What you need to know Monday:
State prison in West Texas reports 65 COVID-19 cases
More than 60 inmates in state custody in Pecos County tested positive for the new coronavirus, quadrupling the west Texas county’s case count.
The spike of 65 cases of COVID-19 was reported by the Fort Stockton Pioneer, which said it brought Pecos County’s total to 93 cases. The publication said the inmates are housed at the Texas Department of Criminal Justice’s N5 Unit in Fort Stockton, which is about 85 miles southwest of Odessa.
County Judge Joe Shuster said he is waiting for instructions from Gov. Greg Abbott on how best to address the outbreak, the Pioneer reported.
Texas reports 64,880 cases and 1,678 deaths
Texas reported 593 more cases of the new coronavirus Monday, bringing the total number of known cases to 64,880. In the last week, the state reported an average of 1,273 new cases per day.
No new counties reported their first case Monday; almost every county in Texas has reported at least one confirmed case of the virus. Harris County has reported the most cases, 12,276, followed by Dallas County, which has reported 10,234 cases. The Tribune publishes maps of the latest case numbers for each county and case rates per 1,000 residents.
The state has reported six additional deaths, bringing the statewide total to 1,678. In the last week, the state reported an average 22 additional deaths per day. Harris County reported one additional death Monday, bringing its total to 232 deaths, more than any other county.
Gov. Greg Abbott is looking at two specific metrics to justify his decision to restart the Texas economy — the positive test rate and hospitalization levels. As of yesterday, at least 970,031 viral tests and 103,460 antibody tests have been administered.
The positive test rate is the percentage of new cases to viral tests conducted. The current average daily infection rate of 6.01% is calculated by dividing the 7-day average of positive cases by the 7-day average of viral tests conducted. This shows how the situation has changed over time by de-emphasizing daily swings. Public health experts want the infection rate to remain below 6%.
As of Monday, 1,756 patients are known to be hospitalized in Texas. That’s an increase of 72 patients from Sunday. — Chris Essig
UT-Austin moves its biggest classes online
The University of Texas at Austin will hold 400 of its biggest classes online next fall, interim president Jay Hartzell told The Daily Texan Monday.
UT is aiming to hold most of its other 11,000 fall classes in-person, the Daily Texan reported. It has not yet offered clarity on how those will be managed. UT previously announced that on-campus classes will run from August to Thanksgiving and then continue remotely in an effort to limit student travel.
The reopening announcement follows the Texas A&M University system guidelines unveiled last week, when regents approved measures limiting campus interactions and enforcing social distancing. System officials said certain classes would be conducted both online and in-person, assigning students to one option each class session. Certain courses will be prioritized for in-person instruction, such as speech, performance and clinical classes. Officials did not say how many classes would be online-only. — Raga Justin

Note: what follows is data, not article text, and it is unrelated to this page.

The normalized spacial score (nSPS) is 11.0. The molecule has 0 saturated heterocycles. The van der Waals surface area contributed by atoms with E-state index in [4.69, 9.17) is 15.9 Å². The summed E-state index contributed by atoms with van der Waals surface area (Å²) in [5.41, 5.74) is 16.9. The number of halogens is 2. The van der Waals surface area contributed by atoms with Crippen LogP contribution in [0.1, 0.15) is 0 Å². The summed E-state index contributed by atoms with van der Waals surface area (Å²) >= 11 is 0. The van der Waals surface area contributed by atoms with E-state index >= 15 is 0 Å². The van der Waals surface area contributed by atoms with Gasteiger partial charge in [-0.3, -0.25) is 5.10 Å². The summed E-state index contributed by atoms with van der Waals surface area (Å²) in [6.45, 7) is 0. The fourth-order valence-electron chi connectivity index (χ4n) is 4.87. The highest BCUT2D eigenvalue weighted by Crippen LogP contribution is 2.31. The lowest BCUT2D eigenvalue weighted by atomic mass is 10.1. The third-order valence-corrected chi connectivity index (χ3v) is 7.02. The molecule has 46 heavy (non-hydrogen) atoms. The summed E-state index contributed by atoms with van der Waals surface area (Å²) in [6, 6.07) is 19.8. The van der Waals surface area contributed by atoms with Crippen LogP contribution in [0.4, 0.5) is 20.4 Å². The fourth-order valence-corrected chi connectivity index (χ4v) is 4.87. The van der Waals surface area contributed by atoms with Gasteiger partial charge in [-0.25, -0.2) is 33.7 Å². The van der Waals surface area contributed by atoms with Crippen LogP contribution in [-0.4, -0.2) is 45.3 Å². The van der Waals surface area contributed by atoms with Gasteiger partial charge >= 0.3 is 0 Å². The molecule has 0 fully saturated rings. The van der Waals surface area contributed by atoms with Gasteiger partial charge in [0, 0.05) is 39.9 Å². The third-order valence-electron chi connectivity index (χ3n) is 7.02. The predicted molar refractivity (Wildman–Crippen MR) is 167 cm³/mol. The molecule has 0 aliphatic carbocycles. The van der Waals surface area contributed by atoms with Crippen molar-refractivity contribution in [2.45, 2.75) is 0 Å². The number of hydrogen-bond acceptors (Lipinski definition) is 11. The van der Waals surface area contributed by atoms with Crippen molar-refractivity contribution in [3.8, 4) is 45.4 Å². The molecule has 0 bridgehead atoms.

Abbott issues disaster declaration over protests
Gov. Greg Abbott announced Sunday afternoon that the entire state of Texas will be placed under a disaster declaration in response to demonstrators in several Texas cities protesting the death of George Floyd, a black man who was killed Monday in Minneapolis police custody.
The declaration allowed Abbott to designate federal law enforcement officers to perform the duties of peace officers in Texas.
Thousands of protesters marched in Texas cities on Friday and Saturday, outraged after Floyd was filmed crying out for help as a white police officer pinned him to the ground with a knee to his neck. The officer, Derek Chauvin, was later arrested and charged with third-degree murder and manslaughter. — Alex Samuels
No consensus on whether El Paso is ready to reopen
Gov. Greg Abbott had given El Paso County and the Amarillo area — two of the state's biggest recent COVID-19 hot spots — a temporary reprieve from implementing Texas' next phase of reopening. That reprieve was set to last until last Friday, both areas were required to implement the newest phase of reopening that took effect in the rest of the state the previous week.
While Abbott said the Amarillo area had "turned a corner," the picture in the El Paso area wasn't as clear. County Judge Ricardo Samaniego said officials have made good progress in increasing testing for the new coronavirus amid a surge in new cases this month. But he said he hadn’t seen enough improvement to be sure the county is ready for the expanded opening. El Paso Mayor Dee Margo, on the other hand, said the situation in El Paso is more manageable now. A spokesman for Abbott echoed that optimism, citing a decline in the infection rate and stability with hospital capacity — Julián Aguilar
Trib stories you may have missed: